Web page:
Dissociation Constant

In aqueous solution, amino acids are in a state of dissociation equilibrium that is dependent on the pH. In acidic conditions, they exist as cationic forms (A+); in basic conditions, as anionic forms (A"); in between, as mainly zwit-

terions (A^, where the cationic and anionic forms are equal.

When an amino acid solution is in a neutral state and acidic or alkaline agents are added slowly, an abrupt change in pH at the inflection is observed that plateaus at constant value. The more added, the move abrupt the change in pH at the infliction. Amino acids show a double buffer action in both acidic and basic regions, which are named pKl and pK2, corresponding to the inflection point in the titration curve.

The pKi, pK2, and pi values are calculated from the titration curves with the Henderson-Hasselbalch equation.

The equilibrium constant in acidic solution is expressed as Kj = [A±][H+]/[A+]. Conversely, in basic solution, the equilibrium constant is K2 = [A"][H+]/[A±]. When 50% of amino acid is dissociated, [A±] = [A+]; [A ~ ] = [A±], ie, Kx = [H+] and K2 = [H+], then pK, and pK2 each show the pH in solution.

When a direct current is applied to an amino acid solution and the pH in solution is lower than pK'ly the amino acids transfer toward the cathode; when pH is higher than pK2, they transfer toward the anode. This phenomenon is called electrophoresis and is used as a effective tool for the separation of amino acids. In between pK1 and pK2, no migration of amino acids is observed because the apparent charge of amino acid in solution is zero, which assumes that the concentration of cations in solution is equal to the concentration of anions:

It follows that [H+] at the isoelectric point = ^JK1K2, and in negative logarithmic terms, where pi is pH at the isoelectric point, pi = pKx + pK2/2. For neutral amino acids, such as glycine, an amphoteric ion theoretically exists only at the point of pi, but in the broad range of pH between 4.3 and 7.7, no amino acid transfer in electrophoresis observed. This range is said to be the isoelectric region, in which more than 99% of amino acids are dissociated as amphoteric compounds.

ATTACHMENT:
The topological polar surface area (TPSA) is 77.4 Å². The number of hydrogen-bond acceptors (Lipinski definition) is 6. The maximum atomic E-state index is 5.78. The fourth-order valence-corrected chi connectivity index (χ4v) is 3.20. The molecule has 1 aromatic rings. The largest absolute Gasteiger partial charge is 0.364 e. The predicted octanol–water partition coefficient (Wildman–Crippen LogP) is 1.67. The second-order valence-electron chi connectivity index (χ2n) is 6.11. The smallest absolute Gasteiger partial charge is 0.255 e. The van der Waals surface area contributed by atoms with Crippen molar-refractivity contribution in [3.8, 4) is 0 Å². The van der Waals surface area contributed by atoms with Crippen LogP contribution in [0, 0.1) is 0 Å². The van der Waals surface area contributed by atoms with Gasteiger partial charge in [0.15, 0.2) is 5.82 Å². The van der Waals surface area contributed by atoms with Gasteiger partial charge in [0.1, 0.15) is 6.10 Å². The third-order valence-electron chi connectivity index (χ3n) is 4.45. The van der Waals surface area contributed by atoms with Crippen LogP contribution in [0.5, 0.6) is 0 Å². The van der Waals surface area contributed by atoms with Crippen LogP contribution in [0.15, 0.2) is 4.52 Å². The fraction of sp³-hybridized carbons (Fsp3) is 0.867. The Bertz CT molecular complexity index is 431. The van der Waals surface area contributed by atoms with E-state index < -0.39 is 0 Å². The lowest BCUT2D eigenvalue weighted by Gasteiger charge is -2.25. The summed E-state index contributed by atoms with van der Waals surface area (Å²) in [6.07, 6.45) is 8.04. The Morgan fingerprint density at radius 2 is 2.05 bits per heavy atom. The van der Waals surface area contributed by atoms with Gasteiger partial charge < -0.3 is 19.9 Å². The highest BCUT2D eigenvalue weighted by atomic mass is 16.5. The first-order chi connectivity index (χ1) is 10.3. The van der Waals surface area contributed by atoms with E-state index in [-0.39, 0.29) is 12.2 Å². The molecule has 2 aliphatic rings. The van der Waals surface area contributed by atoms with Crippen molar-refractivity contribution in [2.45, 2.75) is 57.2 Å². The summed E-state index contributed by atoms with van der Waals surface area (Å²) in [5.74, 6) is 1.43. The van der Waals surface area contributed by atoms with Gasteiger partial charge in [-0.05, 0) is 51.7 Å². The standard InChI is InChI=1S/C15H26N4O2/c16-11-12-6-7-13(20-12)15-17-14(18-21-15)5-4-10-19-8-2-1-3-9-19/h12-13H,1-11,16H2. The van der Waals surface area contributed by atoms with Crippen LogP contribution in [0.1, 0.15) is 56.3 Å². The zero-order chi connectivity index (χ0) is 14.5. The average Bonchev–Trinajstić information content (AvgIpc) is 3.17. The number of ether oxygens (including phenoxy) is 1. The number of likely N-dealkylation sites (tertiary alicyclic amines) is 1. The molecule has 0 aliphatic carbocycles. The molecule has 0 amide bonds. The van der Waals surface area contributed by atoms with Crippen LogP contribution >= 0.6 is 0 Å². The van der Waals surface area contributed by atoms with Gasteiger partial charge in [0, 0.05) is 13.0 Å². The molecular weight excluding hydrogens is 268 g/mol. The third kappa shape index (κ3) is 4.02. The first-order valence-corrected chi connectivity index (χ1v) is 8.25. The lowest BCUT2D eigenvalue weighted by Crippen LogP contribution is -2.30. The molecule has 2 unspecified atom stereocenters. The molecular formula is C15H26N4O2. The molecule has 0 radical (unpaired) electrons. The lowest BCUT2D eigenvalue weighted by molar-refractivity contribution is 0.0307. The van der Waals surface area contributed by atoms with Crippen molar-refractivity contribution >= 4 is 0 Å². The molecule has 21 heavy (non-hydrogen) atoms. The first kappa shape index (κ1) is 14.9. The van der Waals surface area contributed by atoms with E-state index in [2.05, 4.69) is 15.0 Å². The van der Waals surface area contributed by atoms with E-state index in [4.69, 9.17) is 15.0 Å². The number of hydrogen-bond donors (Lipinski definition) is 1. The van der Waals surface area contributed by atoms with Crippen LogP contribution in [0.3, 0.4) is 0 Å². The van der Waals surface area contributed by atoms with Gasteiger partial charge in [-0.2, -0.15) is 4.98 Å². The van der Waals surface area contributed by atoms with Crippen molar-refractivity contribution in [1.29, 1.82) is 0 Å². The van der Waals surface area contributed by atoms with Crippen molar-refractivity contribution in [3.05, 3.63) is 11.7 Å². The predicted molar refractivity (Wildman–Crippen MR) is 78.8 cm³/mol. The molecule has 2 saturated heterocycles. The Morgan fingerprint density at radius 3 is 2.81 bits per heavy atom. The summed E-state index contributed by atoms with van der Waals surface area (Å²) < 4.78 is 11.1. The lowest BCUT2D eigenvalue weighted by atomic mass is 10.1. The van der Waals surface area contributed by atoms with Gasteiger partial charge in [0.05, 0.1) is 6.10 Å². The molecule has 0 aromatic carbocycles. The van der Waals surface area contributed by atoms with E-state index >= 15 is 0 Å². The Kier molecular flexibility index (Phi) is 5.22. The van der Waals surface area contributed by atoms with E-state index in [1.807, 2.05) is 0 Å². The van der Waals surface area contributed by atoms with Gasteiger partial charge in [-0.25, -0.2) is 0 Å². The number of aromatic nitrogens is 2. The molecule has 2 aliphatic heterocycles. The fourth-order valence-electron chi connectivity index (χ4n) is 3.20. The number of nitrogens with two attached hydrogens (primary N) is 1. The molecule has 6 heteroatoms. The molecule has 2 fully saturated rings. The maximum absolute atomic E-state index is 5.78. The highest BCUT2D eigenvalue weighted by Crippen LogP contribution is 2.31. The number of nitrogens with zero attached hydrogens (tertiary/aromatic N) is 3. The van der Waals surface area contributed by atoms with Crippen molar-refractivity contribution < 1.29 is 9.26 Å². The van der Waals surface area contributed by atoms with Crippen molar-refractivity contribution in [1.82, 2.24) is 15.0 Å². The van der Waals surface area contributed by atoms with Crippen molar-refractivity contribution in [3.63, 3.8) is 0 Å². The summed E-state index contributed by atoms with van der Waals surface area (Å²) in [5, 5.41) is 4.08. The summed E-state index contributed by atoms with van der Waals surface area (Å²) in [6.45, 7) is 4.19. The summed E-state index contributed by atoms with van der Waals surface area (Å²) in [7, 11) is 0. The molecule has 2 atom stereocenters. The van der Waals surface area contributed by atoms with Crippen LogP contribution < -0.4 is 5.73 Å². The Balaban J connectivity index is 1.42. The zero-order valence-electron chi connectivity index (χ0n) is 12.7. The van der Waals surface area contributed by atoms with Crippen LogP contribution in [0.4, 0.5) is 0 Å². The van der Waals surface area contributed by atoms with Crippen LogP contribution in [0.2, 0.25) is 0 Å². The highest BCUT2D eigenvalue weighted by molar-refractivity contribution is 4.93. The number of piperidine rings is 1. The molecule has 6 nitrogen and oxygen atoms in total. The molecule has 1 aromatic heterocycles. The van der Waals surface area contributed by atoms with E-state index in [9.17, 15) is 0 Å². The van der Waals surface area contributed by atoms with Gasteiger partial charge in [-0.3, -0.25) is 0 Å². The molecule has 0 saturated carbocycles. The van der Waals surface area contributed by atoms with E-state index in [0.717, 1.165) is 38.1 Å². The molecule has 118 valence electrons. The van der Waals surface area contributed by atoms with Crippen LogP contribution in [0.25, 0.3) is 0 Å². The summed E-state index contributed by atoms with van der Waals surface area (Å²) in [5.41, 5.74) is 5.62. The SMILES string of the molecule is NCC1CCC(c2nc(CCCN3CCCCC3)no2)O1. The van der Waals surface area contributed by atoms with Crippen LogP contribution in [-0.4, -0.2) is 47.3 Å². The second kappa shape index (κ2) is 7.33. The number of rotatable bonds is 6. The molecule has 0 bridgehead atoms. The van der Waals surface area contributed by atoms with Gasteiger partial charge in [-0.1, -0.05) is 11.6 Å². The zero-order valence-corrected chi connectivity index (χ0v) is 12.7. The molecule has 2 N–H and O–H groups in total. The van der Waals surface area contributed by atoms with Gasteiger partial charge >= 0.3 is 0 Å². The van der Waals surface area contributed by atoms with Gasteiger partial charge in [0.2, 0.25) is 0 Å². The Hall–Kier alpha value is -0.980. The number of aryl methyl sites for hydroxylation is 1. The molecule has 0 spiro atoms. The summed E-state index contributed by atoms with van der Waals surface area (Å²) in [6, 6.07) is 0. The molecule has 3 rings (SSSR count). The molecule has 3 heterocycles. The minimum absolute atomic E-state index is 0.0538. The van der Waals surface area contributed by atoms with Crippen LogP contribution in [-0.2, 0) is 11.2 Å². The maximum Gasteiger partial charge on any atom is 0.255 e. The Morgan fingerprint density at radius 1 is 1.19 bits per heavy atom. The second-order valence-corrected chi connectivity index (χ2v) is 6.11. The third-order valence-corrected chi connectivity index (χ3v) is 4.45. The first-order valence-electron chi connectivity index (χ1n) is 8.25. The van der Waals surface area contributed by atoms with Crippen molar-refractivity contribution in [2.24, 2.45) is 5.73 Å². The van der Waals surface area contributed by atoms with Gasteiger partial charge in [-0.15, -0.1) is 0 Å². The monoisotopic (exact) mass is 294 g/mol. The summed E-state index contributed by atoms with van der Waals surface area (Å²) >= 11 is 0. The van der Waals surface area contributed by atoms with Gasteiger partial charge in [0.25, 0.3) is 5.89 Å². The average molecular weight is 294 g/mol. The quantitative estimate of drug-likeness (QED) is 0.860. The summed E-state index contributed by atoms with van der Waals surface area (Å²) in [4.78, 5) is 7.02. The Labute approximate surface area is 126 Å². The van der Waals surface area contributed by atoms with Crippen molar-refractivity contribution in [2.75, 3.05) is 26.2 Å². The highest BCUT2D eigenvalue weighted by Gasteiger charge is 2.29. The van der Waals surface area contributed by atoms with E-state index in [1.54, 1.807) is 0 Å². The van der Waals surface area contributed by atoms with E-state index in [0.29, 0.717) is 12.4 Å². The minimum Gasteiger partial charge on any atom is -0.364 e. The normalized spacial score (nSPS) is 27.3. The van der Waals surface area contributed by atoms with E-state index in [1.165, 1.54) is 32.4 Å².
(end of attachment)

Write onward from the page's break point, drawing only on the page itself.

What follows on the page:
For acidic amino acids such as L-aspartic acid, the amino group and carboxyl group on the a-position and an additional carboxylic group on the R-site are dissociated. This compound has three pK values: pKt (a-carboxylic group), pK2 (/i-car boxy lie group), and pKz (a-amino group), named in the order from the acidic region. The isoelectric point is defined as pi = pKx + pK2/2.

On the other hand, a basic amino acid such as lysine has an additional amino group on the R-site, corresponding to pK' values that exhibit pKt for the a-carboxyl group, pK2 for the a-amino group, and pKz for the co-amino group, respectively. At neutral pH 7, lysine exists in cation form, when moved toward an alkaline condition, the ratio of cation form gradually decreases and reaches an isoelectric point of pi = pK2 + pi£3/2.

The pK1 values show that the amino acids are considerably stronger acids than acetic acid. Because of intramolecular protonation of the amino moiety by the carboxyl group, the amino acids solutions are weakly acidic.

The differences in acidity and basicits are used in the separation of amino acid mixtures by ion exchange chromatography and electrodialysis. The dissociation constant pK and the isoelectric point pi for various amino acids are summarized in Table 7 (32).

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